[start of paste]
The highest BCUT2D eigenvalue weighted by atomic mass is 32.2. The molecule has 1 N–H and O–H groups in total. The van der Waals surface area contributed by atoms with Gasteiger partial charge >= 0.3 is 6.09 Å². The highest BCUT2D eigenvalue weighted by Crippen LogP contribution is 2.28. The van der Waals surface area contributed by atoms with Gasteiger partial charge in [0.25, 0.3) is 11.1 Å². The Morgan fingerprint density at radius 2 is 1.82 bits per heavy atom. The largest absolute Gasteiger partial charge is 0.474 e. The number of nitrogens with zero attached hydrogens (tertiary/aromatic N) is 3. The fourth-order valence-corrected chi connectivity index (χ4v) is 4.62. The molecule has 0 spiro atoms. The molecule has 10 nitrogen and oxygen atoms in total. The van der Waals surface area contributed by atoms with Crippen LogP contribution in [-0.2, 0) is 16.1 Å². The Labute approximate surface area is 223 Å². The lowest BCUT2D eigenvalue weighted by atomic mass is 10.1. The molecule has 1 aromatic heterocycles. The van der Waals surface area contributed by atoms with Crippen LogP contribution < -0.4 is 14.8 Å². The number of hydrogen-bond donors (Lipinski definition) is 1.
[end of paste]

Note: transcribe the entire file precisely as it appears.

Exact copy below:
The highest BCUT2D eigenvalue weighted by atomic mass is 32.2. The molecule has 1 N–H and O–H groups in total. The van der Waals surface area contributed by atoms with Gasteiger partial charge >= 0.3 is 6.09 Å². The highest BCUT2D eigenvalue weighted by Crippen LogP contribution is 2.28. The van der Waals surface area contributed by atoms with Gasteiger partial charge in [0.25, 0.3) is 11.1 Å². The Morgan fingerprint density at radius 2 is 1.82 bits per heavy atom. The largest absolute Gasteiger partial charge is 0.474 e. The number of nitrogens with zero attached hydrogens (tertiary/aromatic N) is 3. The fourth-order valence-corrected chi connectivity index (χ4v) is 4.62. The molecule has 0 spiro atoms. The molecule has 10 nitrogen and oxygen atoms in total. The van der Waals surface area contributed by atoms with Crippen LogP contribution in [-0.2, 0) is 16.1 Å². The Labute approximate surface area is 223 Å². The lowest BCUT2D eigenvalue weighted by atomic mass is 10.1. The molecule has 1 aromatic heterocycles. The van der Waals surface area contributed by atoms with Crippen LogP contribution < -0.4 is 14.8 Å². The number of hydrogen-bond donors (Lipinski definition) is 1.